Harvesting trees downed by Hurricane Fiona would reduce the risk of forest fires spreading quickly or blazing out of control, particularly in eastern PEI where landscapes were hardest hit by the September storm. But finding a contractor to do the work will be a challenge for most woodlot owners who hold about 90 per cent of Island forests.

“There are some clients, I really can’t say when I’ll get to them,” said forester and contract harvester Dan Dupont of Montague. He has been in the business for more than 25 years. 

He estimates, based on rough numbers, if all the Island’s harvesting crews work at full capacity over the next year or so they might harvest 30 per cent of the demand. He suspects it wouldn’t make financial sense for crews from out of province to assist and they are likely occupied with post-Fiona clean-up on the mainland.

A low volume of snow over the winter increases the risk of fire spreading quickly through fallen trees.

“Snowpack will push trees to the ground over the winter,” Mr Dupont said. “When they hit the ground they’ll start to rot immediately rather than dry out.”

He says in some respects this is a positive; there will be a slightly longer period of time to harvest fallen trees before they rot and lose value.

Jim Prime, a meteorologist with Climate Change and Environment Canada, confirmed that January through April saw less precipitation than usual on PEI and certainly less snow. As of April 30, western PEI was experiencing a moderate drought and eastern PEI was abnormally dry.

As for a long range forecast, above average temperatures are expected from May through September, Mr Prime said. But the finer details in how that plays out along with humidity and precipitation will be significant factors contributing to forest fire risk. He said it is generally too soon to say what we’ll experience through the summer. Precipitation and humidity will be major factors along with fuel loads which may reduce fire risks.

Alongside private contractors, workers with the forest and wildlife division of the Department of Environment and Climate Change will be busy this summer.

Mike Montigny is the manager of field services for the division and FireSmart Canada’s Prince Edward Island liaison.

He says he would absolutely hire more people with qualifications to contribute to tree clearing and harvesting work in the province if they applied.

The division is actively working to assess the most efficient and strategic way to reduce forest fire risk with the resources available, all with public safety as the main priority.

“If you drive across the Island, you can see as you get down to eastern Queens County into the southeast Kings, and then if you look at the north shore from St Peter’s east, there’s significant changes in landscape,” he said.

“Those are areas where we’re trying to work with communities and local fire departments to help educate and get ahead of fires.”

Woodlot owners can access some technical and financial support to hire a contractor through the province’s forest enhancement program. 

Public can help

In addition to woodlot management there are actions every member of the public can take to avoid forest fires, Mr Montigny said. 

Following careful safety precautions when lighting and tending fires outdoors and heeding any outdoor fire restrictions are key.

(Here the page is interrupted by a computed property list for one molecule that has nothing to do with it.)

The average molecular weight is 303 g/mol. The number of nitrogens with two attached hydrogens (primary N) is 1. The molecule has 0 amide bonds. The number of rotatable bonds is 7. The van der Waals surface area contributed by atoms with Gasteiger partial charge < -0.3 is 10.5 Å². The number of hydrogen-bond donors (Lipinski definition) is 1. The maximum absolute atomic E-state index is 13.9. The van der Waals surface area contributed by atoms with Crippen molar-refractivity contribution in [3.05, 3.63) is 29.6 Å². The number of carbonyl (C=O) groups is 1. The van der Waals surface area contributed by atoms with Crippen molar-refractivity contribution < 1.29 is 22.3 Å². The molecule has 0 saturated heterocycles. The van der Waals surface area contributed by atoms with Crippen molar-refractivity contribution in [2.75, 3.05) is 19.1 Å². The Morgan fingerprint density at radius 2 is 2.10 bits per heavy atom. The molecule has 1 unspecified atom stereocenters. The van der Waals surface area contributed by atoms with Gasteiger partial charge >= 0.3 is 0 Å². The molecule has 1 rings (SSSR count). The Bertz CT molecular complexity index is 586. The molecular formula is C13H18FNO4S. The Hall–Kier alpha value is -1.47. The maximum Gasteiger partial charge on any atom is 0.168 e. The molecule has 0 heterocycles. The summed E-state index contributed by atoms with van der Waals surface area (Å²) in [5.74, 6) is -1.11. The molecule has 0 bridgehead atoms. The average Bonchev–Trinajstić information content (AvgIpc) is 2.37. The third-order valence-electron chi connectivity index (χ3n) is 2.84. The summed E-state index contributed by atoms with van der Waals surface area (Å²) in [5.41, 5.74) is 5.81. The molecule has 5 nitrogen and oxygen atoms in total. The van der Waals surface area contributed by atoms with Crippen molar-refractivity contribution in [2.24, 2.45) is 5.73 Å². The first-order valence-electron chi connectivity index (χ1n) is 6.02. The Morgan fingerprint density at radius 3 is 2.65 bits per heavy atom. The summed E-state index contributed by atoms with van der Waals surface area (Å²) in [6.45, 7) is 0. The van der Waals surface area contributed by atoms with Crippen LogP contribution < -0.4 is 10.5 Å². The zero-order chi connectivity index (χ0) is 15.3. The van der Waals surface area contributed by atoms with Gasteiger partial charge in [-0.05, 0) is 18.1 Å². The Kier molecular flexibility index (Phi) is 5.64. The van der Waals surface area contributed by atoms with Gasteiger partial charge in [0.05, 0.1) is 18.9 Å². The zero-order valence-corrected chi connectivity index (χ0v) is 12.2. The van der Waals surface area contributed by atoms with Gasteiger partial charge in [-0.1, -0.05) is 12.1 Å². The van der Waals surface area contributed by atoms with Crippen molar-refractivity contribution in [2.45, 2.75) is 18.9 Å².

As the most densely populated province in the country, it is relatively likely an out of control forest fire would threaten the safety of people and their property. Property owners can take a number of actions to prevent their house from catching in the event of a fire such as trimming grass regularly, piling firewood at least 10 metres from a house and storing combustibles at least 1.5 metres away from any houses or decks. More information can be found on FireSmart Canada’s webpage.

Fires in the province are rarely if ever considered part of the Island’s forests’ natural life cycle, according to Mr Montigny. They are almost always caused by people. Considering the Island is so densely populated, protecting public safety will typically result in preventing significant habitat loss and conserving Island forests.

The Climate Lab at the University of Prince Edward Island has examined forest fires as a potential hazard under climate change. Results show that seeing the Forest Fire Weather Index (FWI) in the ‘extreme’ and ‘high’ danger classes has become twice as common over the past 60 years, from seven to 14 days per year.

It is expected to increase an additional seven days per year over the next 60 years.

Mr Montigny says the department is always evaluating staff and equipment needs.

“So we’re constantly looking at our own staff and as new staff come on, we’re training them and getting more capacity into this industry.”

Mr Montigny couldn’t say if there are more wildfire fighting staff employed now compared to the past or if the budget would be available if he were to present a need for more paid firefighters.

The province plans to rely more heavily on volunteer firefighters by providing more training and education on wildland fires.

The government has begun to replace all five wildland fire trucks and one of two tracked machines but has not indicated plans to increase its fleet of equipment.

By Rachel Collier, Local Journalism Initiative Reporter

Original Published on Jun 01, 2023 at 14:06

This item reprinted with permission from   The Eastern Graphic   Montague, Prince Edward Island
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